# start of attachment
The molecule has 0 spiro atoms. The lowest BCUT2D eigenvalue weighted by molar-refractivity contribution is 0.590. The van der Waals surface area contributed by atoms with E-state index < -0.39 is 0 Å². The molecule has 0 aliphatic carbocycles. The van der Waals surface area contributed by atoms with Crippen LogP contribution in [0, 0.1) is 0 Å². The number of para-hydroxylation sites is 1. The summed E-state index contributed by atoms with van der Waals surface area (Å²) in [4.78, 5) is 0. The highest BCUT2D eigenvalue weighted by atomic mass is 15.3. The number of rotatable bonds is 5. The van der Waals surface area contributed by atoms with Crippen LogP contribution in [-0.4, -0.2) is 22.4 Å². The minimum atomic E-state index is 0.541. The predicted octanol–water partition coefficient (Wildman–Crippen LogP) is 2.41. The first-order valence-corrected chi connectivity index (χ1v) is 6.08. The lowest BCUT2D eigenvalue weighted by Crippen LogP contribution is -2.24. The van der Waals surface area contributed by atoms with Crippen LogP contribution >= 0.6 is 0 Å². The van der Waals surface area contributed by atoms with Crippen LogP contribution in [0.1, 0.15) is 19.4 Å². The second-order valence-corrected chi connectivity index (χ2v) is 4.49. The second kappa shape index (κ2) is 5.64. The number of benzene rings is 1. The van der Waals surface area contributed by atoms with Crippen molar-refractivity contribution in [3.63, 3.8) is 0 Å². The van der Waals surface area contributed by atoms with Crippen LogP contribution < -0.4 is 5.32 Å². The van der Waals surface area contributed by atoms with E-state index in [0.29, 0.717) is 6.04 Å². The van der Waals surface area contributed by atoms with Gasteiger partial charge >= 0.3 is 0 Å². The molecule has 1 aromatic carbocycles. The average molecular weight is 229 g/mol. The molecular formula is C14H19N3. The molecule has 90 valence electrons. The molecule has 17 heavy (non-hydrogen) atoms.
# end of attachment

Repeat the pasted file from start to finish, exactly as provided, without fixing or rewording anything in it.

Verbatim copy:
The molecule has 0 spiro atoms. The lowest BCUT2D eigenvalue weighted by molar-refractivity contribution is 0.590. The van der Waals surface area contributed by atoms with E-state index < -0.39 is 0 Å². The molecule has 0 aliphatic carbocycles. The van der Waals surface area contributed by atoms with Crippen LogP contribution in [0, 0.1) is 0 Å². The number of para-hydroxylation sites is 1. The summed E-state index contributed by atoms with van der Waals surface area (Å²) in [4.78, 5) is 0. The highest BCUT2D eigenvalue weighted by atomic mass is 15.3. The number of rotatable bonds is 5. The van der Waals surface area contributed by atoms with Crippen LogP contribution in [-0.4, -0.2) is 22.4 Å². The minimum atomic E-state index is 0.541. The predicted octanol–water partition coefficient (Wildman–Crippen LogP) is 2.41. The first-order valence-corrected chi connectivity index (χ1v) is 6.08. The lowest BCUT2D eigenvalue weighted by Crippen LogP contribution is -2.24. The van der Waals surface area contributed by atoms with Crippen LogP contribution >= 0.6 is 0 Å². The van der Waals surface area contributed by atoms with Crippen LogP contribution in [0.1, 0.15) is 19.4 Å². The second-order valence-corrected chi connectivity index (χ2v) is 4.49. The second kappa shape index (κ2) is 5.64. The number of benzene rings is 1. The van der Waals surface area contributed by atoms with Crippen molar-refractivity contribution in [3.63, 3.8) is 0 Å². The van der Waals surface area contributed by atoms with Crippen LogP contribution < -0.4 is 5.32 Å². The van der Waals surface area contributed by atoms with E-state index in [0.29, 0.717) is 6.04 Å². The van der Waals surface area contributed by atoms with Gasteiger partial charge >= 0.3 is 0 Å². The molecule has 1 aromatic carbocycles. The average molecular weight is 229 g/mol. The molecular formula is C14H19N3. The molecule has 90 valence electrons. The molecule has 17 heavy (non-hydrogen) atoms.